Do you think maybe he already tried to get something published and has been rejected? He seemed to assume that being published would be incredibly easy. But response to Inheritance was lackluster and by now the buzz has long since died down. So it isn't like there is a guaranteed market anymore. Heck, this community may be the only reason anyone even remembers the series anymore.
I wouldn't call his career quite as dead as Meyers. At least Paolini hasn't gone out of his way to alienate his remaining fans. But I suspect that he has already tried releasing his book and been soundly rejected by the people he sent it in to. No one is treating him with kid gloves anymore because he's not a kid.
If this is the case he may be in the process of altering his document in an attempt to get it published again. Ordinarily I wouldn't buy it. But before the Space Opera he release one book every few years. It has been... significantly more than that now.
This presents the interesting possibility that if Paolini actually manages to get something published his work may have actually improved.
I'm baaaaaaack! My sporking style has possibly chaaaaanged! Hopefully for the better... My deliberate focus from here on in is to challenge myself not just to recap the chapter's events and snark about it (although snarking is admittedly a lot of fun) but to properly highlight what doesn't work and why, regarding plot, character motivations and prose. That's the plan, anyhow.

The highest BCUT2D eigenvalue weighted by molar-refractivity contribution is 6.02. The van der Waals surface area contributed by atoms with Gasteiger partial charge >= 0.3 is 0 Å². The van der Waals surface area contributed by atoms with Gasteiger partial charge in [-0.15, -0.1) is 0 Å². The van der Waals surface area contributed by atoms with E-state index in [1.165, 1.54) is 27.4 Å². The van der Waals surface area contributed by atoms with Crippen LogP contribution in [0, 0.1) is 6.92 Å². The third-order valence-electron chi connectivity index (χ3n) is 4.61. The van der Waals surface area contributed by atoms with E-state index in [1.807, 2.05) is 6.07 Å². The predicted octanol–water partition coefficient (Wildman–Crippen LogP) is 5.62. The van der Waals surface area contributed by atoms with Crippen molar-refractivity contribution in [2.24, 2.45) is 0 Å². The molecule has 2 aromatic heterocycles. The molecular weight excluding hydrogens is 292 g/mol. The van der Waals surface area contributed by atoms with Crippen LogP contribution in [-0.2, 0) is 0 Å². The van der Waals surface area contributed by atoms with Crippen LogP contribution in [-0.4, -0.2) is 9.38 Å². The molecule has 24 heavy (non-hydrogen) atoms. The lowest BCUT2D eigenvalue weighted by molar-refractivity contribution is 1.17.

A deer had been through this meadow half an hour before. Or so Eragon guessed from the tracks as he kneeled there, bow clutched in one hand. She’d walked for miles with a limp and neither wolf or bear had yet caught her. He was actually impressed. A slight breeze rushed through the long grass and he looked up skyward to the mountains of the spine high above him. Clouds were gathering overhead but it did nothing to detract from the sight. There was snow at the top of the mountains and streams which ran downhill into the valleys far below. Few men dwelled here in these lands. And Eragon liked it that way. What he did not like was the mist which looked to be coming down to shroud the world. More than a few people had been lost in the mists of the Spine and never been found. For all his love of nature he did not want to become one with it just yet. But after all his efforts he did not want to return empty handed. Muttering a prayer to the spirits of earth and sky he moved on after doe into the shadows of the trees. Apparently the spirits were listening because he soon came to a little glade where the herd had stopped to rest. And there was the doe at the edge of the herd, left foreleg stretched out awkwardly. He licked his lips at the thought of venison as he set an arrow to his bow and drew it back. An explosion shattered the night and the herd bolted. He loosed his arrow but it went wide and flew into the night. He doubted he’d find it again. With a curse he turned to see the source of the explosion, notching another arrow just in case. There was a circle of smoldering grass and the needles had been broken off the pines by the force of whatever it was. And in the center of the circle was what looked to be a gem. Slowly Eragon released the tension from his bow and approached. He kneeled down to look at it. It was perfectly smooth and he could see his own reflection in it. Such a gem might be worth a great deal. Far more than the meat of a doe. Of course it also might be cursed. Eragon decided to take the chance. He touched the stone and found it quite cool. Fitting it into his pack he began his journey back home.